Optus 'resilient' after net profit plummets 12 per cent

Another tough quarter for the telco

‘Resilience’ was a word peppered across Optus’ fourth quarter results release, with figures showing a 12 per cent fall in net profit for the 12 months ending in March compared with the previous year.

“Optus reported resilient fourth quarter results,” the company said in its media release, noting that net profit was up 1 per cent from the previous quarter to $250 million. Parent company Singtel said in a statement this morning, that the financial year had ended on “a resilient note”.

Full year EBITDA declined by 4 per cent to $2.67 billion, which Optus fall blamed on lower contributions from the enterprise side of the business due to heightened price competition; higher service credits associated with device repayment plans; and increased content costs.

Free cash flow for the full year plummeted by 19 per cent to $500 million, which was due, the company said, to higher cash capital expenditure and the payment of $134 million to the Australian Taxation Office for “amended assessments which are currently being disputed”.

Amid the concerning figures Optus chief Allen Lew welcomed the ACCC’s draft decision not to regulate domestic mobile roaming.

“This decision will provide Optus with the certainty it needs to invest a further $1.5 billion in 2017/18 to deepen network capacity and coverage, and continue delivering high quality services, choice and competition, particularly in regional Australia,” Lew said in a statement.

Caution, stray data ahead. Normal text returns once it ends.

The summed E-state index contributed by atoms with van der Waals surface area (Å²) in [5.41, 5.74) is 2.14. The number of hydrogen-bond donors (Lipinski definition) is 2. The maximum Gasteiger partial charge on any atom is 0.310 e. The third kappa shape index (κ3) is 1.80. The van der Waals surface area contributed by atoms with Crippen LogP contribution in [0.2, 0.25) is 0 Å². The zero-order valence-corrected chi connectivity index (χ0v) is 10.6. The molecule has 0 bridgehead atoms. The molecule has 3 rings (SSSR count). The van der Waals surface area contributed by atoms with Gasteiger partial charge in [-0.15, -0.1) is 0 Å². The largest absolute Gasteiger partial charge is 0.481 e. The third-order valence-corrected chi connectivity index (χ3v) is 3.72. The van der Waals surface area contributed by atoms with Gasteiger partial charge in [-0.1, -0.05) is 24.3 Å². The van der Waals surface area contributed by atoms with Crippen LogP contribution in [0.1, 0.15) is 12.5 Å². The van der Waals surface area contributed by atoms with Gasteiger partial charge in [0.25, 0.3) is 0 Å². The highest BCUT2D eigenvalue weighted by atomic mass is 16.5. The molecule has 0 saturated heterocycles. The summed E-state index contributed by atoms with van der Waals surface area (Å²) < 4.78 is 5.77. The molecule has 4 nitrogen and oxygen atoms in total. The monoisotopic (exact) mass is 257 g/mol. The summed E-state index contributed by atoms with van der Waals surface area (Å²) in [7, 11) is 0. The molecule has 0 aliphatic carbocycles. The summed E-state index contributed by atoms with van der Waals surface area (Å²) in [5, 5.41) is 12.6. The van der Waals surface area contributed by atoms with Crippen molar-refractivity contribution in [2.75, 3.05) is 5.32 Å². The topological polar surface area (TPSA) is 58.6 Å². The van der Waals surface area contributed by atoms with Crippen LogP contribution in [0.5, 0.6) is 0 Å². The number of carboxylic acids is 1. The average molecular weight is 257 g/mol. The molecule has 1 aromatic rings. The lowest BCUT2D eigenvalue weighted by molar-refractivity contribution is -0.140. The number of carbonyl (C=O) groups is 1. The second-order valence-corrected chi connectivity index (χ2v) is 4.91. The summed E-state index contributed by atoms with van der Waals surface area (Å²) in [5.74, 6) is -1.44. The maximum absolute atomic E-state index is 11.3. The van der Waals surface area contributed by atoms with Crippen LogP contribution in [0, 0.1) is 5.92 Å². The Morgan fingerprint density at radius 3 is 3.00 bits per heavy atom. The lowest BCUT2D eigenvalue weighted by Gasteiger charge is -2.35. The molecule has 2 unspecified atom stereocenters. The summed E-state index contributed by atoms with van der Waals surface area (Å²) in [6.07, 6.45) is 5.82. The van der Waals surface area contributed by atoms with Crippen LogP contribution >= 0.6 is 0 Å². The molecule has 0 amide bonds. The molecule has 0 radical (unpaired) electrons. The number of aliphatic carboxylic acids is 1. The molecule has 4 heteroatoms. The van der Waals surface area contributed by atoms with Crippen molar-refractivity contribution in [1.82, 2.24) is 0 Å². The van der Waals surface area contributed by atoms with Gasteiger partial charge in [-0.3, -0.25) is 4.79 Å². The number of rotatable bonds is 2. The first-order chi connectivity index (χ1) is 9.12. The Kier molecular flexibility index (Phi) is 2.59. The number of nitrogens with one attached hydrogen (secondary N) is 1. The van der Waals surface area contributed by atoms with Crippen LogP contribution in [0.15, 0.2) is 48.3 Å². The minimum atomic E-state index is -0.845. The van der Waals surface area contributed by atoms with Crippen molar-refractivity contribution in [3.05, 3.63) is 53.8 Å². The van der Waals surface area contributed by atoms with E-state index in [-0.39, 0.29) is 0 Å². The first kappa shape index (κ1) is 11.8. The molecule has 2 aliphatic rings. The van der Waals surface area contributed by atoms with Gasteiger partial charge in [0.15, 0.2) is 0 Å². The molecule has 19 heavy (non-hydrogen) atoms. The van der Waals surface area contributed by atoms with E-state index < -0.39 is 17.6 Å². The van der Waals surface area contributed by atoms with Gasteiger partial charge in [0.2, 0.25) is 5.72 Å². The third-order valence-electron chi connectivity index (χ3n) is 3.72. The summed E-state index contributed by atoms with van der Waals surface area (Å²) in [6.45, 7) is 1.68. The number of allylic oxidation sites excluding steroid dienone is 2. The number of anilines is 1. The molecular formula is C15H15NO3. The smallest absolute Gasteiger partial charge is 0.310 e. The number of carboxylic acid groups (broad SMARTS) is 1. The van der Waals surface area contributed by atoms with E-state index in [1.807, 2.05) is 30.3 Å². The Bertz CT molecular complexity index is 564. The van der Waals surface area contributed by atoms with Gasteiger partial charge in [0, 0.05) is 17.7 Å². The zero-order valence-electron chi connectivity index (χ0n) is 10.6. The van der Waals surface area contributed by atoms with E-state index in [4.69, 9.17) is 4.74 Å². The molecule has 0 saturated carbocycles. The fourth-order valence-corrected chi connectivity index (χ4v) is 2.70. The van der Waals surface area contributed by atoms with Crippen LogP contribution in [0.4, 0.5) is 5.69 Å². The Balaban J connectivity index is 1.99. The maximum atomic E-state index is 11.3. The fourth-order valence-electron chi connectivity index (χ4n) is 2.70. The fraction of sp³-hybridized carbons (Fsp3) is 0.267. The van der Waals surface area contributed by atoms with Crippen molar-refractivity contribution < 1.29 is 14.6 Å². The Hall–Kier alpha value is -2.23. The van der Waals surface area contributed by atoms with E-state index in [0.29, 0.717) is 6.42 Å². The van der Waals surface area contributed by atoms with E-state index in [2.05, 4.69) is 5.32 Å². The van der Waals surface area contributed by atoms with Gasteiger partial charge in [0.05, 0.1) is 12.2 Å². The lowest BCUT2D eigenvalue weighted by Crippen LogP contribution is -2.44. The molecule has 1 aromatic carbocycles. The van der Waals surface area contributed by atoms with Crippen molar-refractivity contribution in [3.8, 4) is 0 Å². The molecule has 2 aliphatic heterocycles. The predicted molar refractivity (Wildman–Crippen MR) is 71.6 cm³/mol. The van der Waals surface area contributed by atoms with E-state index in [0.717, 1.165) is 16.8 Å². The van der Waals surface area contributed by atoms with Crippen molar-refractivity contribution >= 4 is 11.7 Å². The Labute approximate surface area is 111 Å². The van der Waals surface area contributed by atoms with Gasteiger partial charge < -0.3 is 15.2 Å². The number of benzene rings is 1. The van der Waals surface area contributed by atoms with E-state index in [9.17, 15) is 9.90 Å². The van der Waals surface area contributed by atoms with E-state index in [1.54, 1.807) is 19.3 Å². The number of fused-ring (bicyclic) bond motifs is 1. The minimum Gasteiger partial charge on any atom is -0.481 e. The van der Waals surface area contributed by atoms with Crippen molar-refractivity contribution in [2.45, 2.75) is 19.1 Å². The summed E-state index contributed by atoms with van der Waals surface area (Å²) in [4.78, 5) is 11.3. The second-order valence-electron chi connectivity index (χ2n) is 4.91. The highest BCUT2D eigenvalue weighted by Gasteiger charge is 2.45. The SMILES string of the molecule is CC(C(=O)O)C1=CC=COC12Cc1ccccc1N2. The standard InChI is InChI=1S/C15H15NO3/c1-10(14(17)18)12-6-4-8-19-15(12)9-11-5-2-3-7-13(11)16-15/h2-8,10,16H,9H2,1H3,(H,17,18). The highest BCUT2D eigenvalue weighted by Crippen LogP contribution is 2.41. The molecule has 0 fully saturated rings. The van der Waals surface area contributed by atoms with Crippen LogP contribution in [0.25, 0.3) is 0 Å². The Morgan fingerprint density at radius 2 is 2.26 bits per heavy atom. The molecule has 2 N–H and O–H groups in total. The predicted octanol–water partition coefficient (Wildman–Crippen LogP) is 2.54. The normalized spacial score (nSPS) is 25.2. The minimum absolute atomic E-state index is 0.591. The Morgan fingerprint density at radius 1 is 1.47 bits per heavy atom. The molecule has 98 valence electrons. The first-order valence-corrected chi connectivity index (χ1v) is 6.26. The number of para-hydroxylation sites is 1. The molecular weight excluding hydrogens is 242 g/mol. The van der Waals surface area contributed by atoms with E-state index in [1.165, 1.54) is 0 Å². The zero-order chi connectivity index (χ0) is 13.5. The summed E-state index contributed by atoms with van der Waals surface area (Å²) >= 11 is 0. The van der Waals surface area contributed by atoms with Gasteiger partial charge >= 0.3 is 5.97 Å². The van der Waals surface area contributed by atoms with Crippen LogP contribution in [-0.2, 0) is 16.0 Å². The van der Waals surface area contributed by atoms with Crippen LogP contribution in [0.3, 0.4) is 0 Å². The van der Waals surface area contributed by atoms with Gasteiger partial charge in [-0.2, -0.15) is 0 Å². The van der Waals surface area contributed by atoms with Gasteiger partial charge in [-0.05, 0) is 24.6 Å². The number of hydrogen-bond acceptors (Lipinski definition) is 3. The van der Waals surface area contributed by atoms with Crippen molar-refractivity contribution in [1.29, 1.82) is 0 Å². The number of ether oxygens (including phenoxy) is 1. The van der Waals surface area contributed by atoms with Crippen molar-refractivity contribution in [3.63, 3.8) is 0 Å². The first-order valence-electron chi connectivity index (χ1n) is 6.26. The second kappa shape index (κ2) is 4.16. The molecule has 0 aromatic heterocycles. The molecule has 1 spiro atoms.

The ACCC announced in September that it had launched an inquiry into whether it should declare a wholesale domestic mobile roaming service, a decision Telstra CEO Andy Penn described as “unambiguously bad for regional Australia”.

Consumer vs enterprise

The quarterly results show a widening gap between the success of Optus’ consumer operations compared with its enterprise effort.

The consumer arm of the Optus business in Australia recorded its highest quarterly mobile handset customer growth in five years with the addition of 78,000 postpaid customers and 64,000 prepaid handset customers, bringing its total mobile base to 9.72 million customers.

Demand for 4G services continued to grow with 256,000 new sign ups in the last quarter, Optus said, bringing the total 4G mobile subscriber base to 5.8 million, accounting for 60 per cent of mobile customers.

Investments in 4G and popular mobile entertainment plans were helping the “mobile customer growth momentum”, Optus said.

“Despite heightened competition in the Australian market, Optus’ strategy of delivering customer growth through music, TV and sports content, underpinned by a robust and resilient mobile network, is on track,” Lew said.

Strong mobile data and broadband growth across Optus‘s local consumer business and Singtel’s consumer operations in Singapore mitigated the decline in voice and roaming services, Singtel said. Both Group Consumer revenue and EBITDA rose seven per cent.

Across Singtel’s Group Enterprise, however, EBITDA dipped two per cent as a result of “ongoing investments to build ICT capabilities and competition in Australia”.

“The Singapore enterprise business recorded revenue growth for the sixth consecutive quarter while in Australia, the enterprise business was impacted by intense price competition and increased doubtful debts,” Singtel said in a statement.

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